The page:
Restricted securities explained
Jonathan Harvey · May 25th 2023 · read
In this insight we will be shedding some light on the restricted securities legislation, and what this could mean for your business and employees when it comes to selling shares that you thought would be 100% capital gains taxable.
Securities fall within the restricted securities legislation if they are:
- includes shares, debentures, loan stock and financial instruments such as options, futures, contracts for differences and rights under contracts of insurance.
- which are employment related,
- acquired by an individual through a right or opportunity available by reason of their employment. If made available by that individual’s employer or a person connected to their employer, then it is automatically deemed to be by reason of their employment.
- acquired on or after 16 April 2003 (the legislation wasn’t introduced until that date), and
- have restrictions attached.
- These essentially depress the market value, and can include:
|Reason for restriction||Example|
|Forfeiture||An employee receives shares but would forfeit them if they left the company within a set period.|
|A limit over the rights||An employee is not allowed to sell the shares until they have held them for a period, or they may never be able to sell them.|
|Any other disadvantage||An employee is required to leave their employment on selling their shares.|
What is a depressed market value?
The market value essentially looks at a hypothetical sale on the open market with a willing buyer and seller. But where securities are restricted, this definition isn’t applicable because restrictions are ignored for capital gains tax purposes. This is the unrestricted market value (UMV).
For restricted securities, personal restrictions applying to the shares will need to be considered to work out a value. This will then potentially reduce the market value of the shares resulting in an actual market value (AMV). If these two values are different, then this would indicate that the security is restricted.
We also see this regularly with our unlisted corporate clients where the articles of association include restrictions which can, in HMRC’s view, reduce the market value. The amount of reduction is subject to interpretation. HMRC tend to view it at around 10% however in some very unusual circumstances this could be up to 20%.
Valuing securities can be a complex task which we would not advise undertaking alone. Our corporate finance team are ready to assist with your valuation questions and can provide robust methodology to support valuations for your securities.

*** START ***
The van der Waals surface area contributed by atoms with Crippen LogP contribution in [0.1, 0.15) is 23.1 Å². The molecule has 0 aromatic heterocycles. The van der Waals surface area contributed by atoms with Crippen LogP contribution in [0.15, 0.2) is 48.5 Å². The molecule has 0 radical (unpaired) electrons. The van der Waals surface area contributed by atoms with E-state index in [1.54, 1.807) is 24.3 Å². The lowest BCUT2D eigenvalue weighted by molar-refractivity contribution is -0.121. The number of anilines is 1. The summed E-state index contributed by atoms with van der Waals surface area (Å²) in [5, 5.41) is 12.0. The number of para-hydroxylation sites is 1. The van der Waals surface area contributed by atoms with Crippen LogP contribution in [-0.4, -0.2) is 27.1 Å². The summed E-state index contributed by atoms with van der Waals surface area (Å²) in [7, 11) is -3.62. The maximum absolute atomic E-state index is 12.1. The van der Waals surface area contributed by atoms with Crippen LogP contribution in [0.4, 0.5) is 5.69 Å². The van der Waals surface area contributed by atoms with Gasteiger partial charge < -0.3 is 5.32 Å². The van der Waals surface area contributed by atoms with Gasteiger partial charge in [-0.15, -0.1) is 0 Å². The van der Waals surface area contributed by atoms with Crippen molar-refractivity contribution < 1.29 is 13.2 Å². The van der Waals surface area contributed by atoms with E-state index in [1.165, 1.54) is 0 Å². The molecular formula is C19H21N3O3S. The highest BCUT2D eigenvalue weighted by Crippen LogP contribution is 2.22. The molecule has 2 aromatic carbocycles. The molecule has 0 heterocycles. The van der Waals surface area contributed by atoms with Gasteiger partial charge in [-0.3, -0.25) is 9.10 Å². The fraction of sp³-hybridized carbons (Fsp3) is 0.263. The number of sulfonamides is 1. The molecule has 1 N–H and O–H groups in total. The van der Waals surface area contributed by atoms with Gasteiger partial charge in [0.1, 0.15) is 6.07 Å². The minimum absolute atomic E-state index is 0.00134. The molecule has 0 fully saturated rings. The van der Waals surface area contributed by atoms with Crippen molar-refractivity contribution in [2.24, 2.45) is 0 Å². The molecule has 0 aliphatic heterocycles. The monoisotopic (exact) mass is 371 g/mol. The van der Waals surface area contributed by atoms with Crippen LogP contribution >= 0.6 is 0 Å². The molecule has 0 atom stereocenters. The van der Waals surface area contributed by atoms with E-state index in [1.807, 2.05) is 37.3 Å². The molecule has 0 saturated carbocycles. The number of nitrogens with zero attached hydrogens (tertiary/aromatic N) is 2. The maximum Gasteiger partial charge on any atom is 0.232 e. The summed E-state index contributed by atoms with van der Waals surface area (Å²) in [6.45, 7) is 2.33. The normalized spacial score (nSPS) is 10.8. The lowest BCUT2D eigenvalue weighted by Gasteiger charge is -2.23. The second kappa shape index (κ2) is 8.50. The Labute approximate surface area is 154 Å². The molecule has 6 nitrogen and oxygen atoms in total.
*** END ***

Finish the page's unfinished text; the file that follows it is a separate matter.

The business impact
The problem comes where these two values are different. On acquisition the employee has received value from their employer and any amounts up to this value which have not been paid for should be taxed as employment income.
Although tax will ultimately need to be paid on the full unrestricted market value, the legislation only requires this tax charge to be calculated based on the actual market value of the shares at acquisition. So, if there is a difference between the actual and unrestricted market values, then there is an untaxed percentage which eventually must be charged to employment income tax and possibly NIC – see below.
If a chargeable event occurs, then this untaxed percentage comes back into play but is based on the unrestricted market value at the chargeable event date. If the business has grown since the acquisition date, then the value of the shares could have increased dramatically, and the income taxable amount may then be significant (hundreds of thousands of pounds not pennies if the company has grown dramatically). Chargeable events are broadly the securities no longer being restricted, variation of a restriction, or sale of the securities.
If the shares are listed by the time of the chargeable event or the business is going through a sales process at that time for example, then the shares would be considered ‘readily convertible assets’ at that time, which generally means they can be easily and quickly exchanged for cash. This would mean any income taxable amounts are also liable to class 1 NIC, payable both by the employer and employee, and the income tax and NIC would be payable via PAYE.
This can be very expensive for the shareholders and company.
The potential solution
An election can be made by the company and the employee to calculate any amounts chargeable on acquisition based on the shares’ full unrestricted market value instead. Therefore, there will be no untaxed percentage which will still need to be charged to employment income later, and any increase in the value of the shares will be subject to capital gains tax at the much lower rate of 20% rather than at income tax and NIC rates of up to 47% combined.
This election must be made jointly by the employer and employee within a short 14-day time limit after the shares are acquired, so it is best to take advice in advance of implementing any share schemes. Not making an election can be extremely costly!
This said, it is never too late to review the tax implications for any employment related securities that you may have. At MHA, we have worked with clients across a range of advisory projects, including implementing share schemes and other employee incentivisation plans, due diligence exercises, takeovers and business sales, internal restructuring, or we can work with you to consult with your employees on their individual tax implications. We can also advise on the compliance requirements around employment related securities, in addition to payroll mechanisms for the deduction of taxes for employees in receipt of the securities.
If you would like to know more about restricted securities, or to discuss any share related matters for your business and your employees, please get in touch below.